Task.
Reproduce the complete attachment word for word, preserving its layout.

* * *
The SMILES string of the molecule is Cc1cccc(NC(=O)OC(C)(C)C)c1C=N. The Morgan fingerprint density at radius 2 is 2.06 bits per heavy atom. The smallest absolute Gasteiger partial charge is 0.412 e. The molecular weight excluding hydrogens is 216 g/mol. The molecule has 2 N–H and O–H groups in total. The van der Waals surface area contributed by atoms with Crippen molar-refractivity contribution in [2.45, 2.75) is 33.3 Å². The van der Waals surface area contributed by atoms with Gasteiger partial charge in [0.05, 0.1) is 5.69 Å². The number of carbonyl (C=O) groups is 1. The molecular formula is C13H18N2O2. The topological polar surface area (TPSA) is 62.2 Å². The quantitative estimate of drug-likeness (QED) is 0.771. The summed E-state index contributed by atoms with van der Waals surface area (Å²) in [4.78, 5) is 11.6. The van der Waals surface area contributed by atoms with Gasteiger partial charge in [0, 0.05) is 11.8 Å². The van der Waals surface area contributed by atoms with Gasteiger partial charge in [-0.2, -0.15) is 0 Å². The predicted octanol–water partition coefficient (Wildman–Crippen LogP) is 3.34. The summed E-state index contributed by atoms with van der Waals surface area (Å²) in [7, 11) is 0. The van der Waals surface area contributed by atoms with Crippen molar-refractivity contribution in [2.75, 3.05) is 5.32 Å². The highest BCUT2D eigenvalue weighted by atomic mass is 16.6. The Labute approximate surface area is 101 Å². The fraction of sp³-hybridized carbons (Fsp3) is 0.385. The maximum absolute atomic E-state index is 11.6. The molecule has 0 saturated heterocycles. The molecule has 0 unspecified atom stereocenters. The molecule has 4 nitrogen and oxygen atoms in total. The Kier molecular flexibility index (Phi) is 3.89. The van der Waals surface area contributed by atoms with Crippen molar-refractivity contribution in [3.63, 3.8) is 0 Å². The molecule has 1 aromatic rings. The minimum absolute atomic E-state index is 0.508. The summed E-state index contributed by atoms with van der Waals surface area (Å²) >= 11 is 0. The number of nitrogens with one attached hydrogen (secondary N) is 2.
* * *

The SMILES string of the molecule is Cc1cccc(NC(=O)OC(C)(C)C)c1C=N. The Morgan fingerprint density at radius 2 is 2.06 bits per heavy atom. The smallest absolute Gasteiger partial charge is 0.412 e. The molecular weight excluding hydrogens is 216 g/mol. The molecule has 2 N–H and O–H groups in total. The van der Waals surface area contributed by atoms with Crippen molar-refractivity contribution in [2.45, 2.75) is 33.3 Å². The van der Waals surface area contributed by atoms with Gasteiger partial charge in [0.05, 0.1) is 5.69 Å². The number of carbonyl (C=O) groups is 1. The molecular formula is C13H18N2O2. The topological polar surface area (TPSA) is 62.2 Å². The quantitative estimate of drug-likeness (QED) is 0.771. The summed E-state index contributed by atoms with van der Waals surface area (Å²) in [4.78, 5) is 11.6. The van der Waals surface area contributed by atoms with Gasteiger partial charge in [0, 0.05) is 11.8 Å². The van der Waals surface area contributed by atoms with Gasteiger partial charge in [-0.2, -0.15) is 0 Å². The predicted octanol–water partition coefficient (Wildman–Crippen LogP) is 3.34. The summed E-state index contributed by atoms with van der Waals surface area (Å²) in [7, 11) is 0. The van der Waals surface area contributed by atoms with Crippen molar-refractivity contribution in [2.75, 3.05) is 5.32 Å². The highest BCUT2D eigenvalue weighted by atomic mass is 16.6. The Labute approximate surface area is 101 Å². The fraction of sp³-hybridized carbons (Fsp3) is 0.385. The maximum absolute atomic E-state index is 11.6. The molecule has 0 saturated heterocycles. The molecule has 0 unspecified atom stereocenters. The molecule has 4 nitrogen and oxygen atoms in total. The Kier molecular flexibility index (Phi) is 3.89. The van der Waals surface area contributed by atoms with Crippen molar-refractivity contribution in [3.63, 3.8) is 0 Å². The molecule has 1 aromatic rings. The minimum absolute atomic E-state index is 0.508. The summed E-state index contributed by atoms with van der Waals surface area (Å²) >= 11 is 0. The number of nitrogens with one attached hydrogen (secondary N) is 2.